“I had an old guitar of my dad’s and lame high school boyfriends would always offer to teach me how to play. But then they would try and they’d say discouraging things like ‘why aren’t you figuring this out?’ or ‘you’re dumb’. So I would think ‘I guess I’ll never figure out how to play music and I’m just too stupid to do this’. My confidence was pretty beat down and I never actually thought about picking up an instrument again just because there was so much discomfort associated with my initial attempts. Afterwards I would just tell myself ‘You are good at reading books not playing instruments. You are just not musically intelligent.”

Like most new musicians, Cassandra has a great air of mystery and unclothed innocence that comes with the songwriting style. You can’t fake that kind of creativity or try recreate that kind of natural couth. It is genius and genuine and, of course, she down plays it and sells herself short.

“I really enjoy performing but I’m not a very strong musician. So I try and make the show as entertaining to watch as I can and be as enthusiastic and involved in that moment as I can be. Different people have different ways of performing, and I feel I should probably make it worth your time to come and see what is going on.”

Chunder Buffet’s show is nothing short of great and it’s hard to pick out that Cassandra is potentially having a hard time with anxiety. Stage fright is real, and a real term that gets thrown around. It carries such negative sounding connotations but I assure you it is very much real and something that over half of the population suffers from.

“I feel the term ‘stage fright’ sounds very juvenile. It sounds like something you shouldn’t have as an adult which certainly isn’t true, because I think it honestly gets worse the older you get”

No one really talks about it, no one really talks about our fears and our phobias and yet we still tell children that they need to get up in front of everyone to give presentations to get over their ‘stage fright.’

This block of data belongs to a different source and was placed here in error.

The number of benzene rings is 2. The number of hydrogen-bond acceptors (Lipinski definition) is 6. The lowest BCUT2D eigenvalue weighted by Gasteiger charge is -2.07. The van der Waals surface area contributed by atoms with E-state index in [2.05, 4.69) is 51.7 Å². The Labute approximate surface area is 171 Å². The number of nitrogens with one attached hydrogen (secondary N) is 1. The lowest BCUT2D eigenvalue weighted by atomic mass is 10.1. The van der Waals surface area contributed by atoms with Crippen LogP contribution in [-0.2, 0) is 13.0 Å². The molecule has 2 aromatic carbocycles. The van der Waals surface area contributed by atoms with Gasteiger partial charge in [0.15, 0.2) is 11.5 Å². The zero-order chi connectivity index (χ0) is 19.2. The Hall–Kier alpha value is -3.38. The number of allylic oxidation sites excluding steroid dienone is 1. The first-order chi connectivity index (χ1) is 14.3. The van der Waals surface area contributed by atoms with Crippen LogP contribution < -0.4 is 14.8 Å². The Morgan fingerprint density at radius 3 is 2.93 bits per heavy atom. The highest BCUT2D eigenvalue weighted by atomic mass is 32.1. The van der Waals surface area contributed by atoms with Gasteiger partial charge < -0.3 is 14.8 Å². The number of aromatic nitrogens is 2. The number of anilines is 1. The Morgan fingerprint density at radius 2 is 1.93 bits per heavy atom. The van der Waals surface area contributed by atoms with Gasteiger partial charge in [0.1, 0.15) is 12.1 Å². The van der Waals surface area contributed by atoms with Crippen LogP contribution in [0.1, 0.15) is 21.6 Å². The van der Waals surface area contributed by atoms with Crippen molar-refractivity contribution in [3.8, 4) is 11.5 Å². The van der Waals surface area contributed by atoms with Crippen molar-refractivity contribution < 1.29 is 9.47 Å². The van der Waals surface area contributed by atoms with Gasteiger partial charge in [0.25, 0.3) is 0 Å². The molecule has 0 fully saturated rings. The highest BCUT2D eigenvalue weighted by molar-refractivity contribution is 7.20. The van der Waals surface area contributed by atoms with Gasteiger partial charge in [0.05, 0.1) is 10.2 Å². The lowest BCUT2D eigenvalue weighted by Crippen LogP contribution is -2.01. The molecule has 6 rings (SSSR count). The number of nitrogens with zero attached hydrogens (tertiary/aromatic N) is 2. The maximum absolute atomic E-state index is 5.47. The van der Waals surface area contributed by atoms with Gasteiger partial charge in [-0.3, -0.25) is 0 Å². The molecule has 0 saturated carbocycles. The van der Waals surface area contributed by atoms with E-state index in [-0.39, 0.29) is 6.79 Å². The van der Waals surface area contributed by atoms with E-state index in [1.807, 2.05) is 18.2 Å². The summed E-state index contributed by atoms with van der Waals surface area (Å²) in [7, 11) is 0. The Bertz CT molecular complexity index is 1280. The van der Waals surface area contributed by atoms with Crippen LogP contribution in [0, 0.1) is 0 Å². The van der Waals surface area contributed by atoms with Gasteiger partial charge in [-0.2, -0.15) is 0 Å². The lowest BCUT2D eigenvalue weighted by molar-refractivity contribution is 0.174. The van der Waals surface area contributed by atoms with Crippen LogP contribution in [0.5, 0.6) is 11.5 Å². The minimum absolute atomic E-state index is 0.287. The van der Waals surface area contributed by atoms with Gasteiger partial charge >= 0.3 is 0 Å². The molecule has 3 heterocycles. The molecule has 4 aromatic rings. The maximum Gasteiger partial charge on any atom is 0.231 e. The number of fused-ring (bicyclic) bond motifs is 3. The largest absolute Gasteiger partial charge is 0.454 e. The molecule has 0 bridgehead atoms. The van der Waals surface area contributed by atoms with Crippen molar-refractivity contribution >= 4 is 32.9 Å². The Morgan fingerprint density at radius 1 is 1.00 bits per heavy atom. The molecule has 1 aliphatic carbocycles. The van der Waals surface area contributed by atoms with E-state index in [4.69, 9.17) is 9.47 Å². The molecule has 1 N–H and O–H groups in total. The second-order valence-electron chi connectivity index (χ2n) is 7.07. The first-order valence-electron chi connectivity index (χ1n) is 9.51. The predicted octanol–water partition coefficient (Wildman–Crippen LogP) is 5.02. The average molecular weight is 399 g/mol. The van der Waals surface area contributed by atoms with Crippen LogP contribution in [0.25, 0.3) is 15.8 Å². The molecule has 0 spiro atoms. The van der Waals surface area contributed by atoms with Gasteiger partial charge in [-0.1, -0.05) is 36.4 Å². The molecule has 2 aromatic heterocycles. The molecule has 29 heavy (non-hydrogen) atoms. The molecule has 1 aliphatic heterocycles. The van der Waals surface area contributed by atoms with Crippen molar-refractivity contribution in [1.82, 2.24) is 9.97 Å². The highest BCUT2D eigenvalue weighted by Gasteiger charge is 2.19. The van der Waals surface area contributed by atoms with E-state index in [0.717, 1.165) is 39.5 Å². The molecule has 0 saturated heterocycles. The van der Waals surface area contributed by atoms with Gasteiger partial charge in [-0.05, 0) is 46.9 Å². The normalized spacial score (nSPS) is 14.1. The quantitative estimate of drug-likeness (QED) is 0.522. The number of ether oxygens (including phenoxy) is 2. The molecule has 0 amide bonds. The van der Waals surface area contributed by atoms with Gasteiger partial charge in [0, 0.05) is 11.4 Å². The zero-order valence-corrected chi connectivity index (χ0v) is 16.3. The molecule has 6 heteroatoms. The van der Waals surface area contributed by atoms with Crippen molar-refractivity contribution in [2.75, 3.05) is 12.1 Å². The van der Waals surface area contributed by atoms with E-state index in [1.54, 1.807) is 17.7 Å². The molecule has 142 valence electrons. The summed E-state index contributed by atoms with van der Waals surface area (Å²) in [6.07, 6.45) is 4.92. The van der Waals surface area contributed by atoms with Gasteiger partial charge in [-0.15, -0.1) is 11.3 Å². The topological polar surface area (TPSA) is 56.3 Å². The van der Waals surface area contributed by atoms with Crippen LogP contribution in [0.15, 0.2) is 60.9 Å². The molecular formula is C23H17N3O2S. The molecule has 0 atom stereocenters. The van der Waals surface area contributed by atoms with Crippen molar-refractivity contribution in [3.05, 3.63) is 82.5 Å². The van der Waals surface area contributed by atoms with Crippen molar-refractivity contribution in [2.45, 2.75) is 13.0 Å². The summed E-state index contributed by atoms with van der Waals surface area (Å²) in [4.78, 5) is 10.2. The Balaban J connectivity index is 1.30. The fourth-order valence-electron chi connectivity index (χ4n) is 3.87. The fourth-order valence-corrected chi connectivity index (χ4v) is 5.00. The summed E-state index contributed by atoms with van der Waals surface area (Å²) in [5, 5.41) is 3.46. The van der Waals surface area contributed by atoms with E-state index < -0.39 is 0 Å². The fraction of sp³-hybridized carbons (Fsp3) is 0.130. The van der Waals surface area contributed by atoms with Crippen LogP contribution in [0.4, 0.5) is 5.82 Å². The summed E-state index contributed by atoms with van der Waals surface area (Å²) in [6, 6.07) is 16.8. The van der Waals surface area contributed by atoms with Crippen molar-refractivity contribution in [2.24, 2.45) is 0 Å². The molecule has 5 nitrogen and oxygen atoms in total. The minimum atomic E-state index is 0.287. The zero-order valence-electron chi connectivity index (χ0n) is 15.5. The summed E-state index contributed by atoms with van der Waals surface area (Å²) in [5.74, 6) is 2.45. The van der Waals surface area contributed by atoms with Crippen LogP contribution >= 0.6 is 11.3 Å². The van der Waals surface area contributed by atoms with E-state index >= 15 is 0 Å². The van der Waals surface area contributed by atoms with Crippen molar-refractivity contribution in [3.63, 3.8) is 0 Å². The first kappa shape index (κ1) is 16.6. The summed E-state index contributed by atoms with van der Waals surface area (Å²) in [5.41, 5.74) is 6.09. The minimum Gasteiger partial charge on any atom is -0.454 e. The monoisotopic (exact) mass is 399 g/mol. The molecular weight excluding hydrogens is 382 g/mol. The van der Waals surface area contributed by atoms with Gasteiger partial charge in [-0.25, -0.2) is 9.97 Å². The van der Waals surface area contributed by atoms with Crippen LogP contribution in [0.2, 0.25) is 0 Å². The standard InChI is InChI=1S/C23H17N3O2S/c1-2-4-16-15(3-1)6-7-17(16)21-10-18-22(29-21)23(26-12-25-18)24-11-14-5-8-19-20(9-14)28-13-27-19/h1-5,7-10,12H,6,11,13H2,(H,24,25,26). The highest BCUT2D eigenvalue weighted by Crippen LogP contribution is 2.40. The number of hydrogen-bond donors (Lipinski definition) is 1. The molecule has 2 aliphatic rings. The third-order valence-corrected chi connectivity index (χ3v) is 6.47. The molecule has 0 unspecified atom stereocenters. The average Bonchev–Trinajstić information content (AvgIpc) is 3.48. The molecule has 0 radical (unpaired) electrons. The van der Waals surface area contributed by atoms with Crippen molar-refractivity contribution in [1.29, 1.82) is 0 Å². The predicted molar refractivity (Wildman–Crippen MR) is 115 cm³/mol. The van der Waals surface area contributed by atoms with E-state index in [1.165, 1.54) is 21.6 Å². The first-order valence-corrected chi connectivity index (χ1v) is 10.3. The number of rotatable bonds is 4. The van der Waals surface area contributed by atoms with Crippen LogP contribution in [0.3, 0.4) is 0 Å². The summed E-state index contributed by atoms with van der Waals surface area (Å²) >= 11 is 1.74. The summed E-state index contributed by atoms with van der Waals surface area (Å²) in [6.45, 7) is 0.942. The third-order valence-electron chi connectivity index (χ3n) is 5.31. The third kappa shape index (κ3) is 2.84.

“Performing helped to make it more manageable just because I didn’t have a panic attack on stage. I know that I am perfectly capable of it now. Forcing myself to be comfortable has definitely made my anxiety less severe.”

It gets easier, it really does. The more you do it and the more you face your avoidance head on, the more self-help blogs make less and less sense. You have to find what works for you. Maybe it is naked people, which is entirely up to you and your perverted eyes. But seriously, just go and see Chunder play live, okay? And if you are ever having any doubts about being able to pull off something like being in a band or being a slam poet or just putting yourself out there, don’t worry about it. You’ll do great.

“I can get anxious about something simple like being at the grocery store, but now I can tell myself ‘you played a show at a venue in front of people, you’ve got this, you’ll be fine, you can make it to the check out and to your car and home, it’ll be okay’. It would be absolutely silly to think you can’t do it because of anxiety or whatever other personal affliction or discomfort you have.”

– Massive thanks to Ominocity contributor Victoria Allbright for this post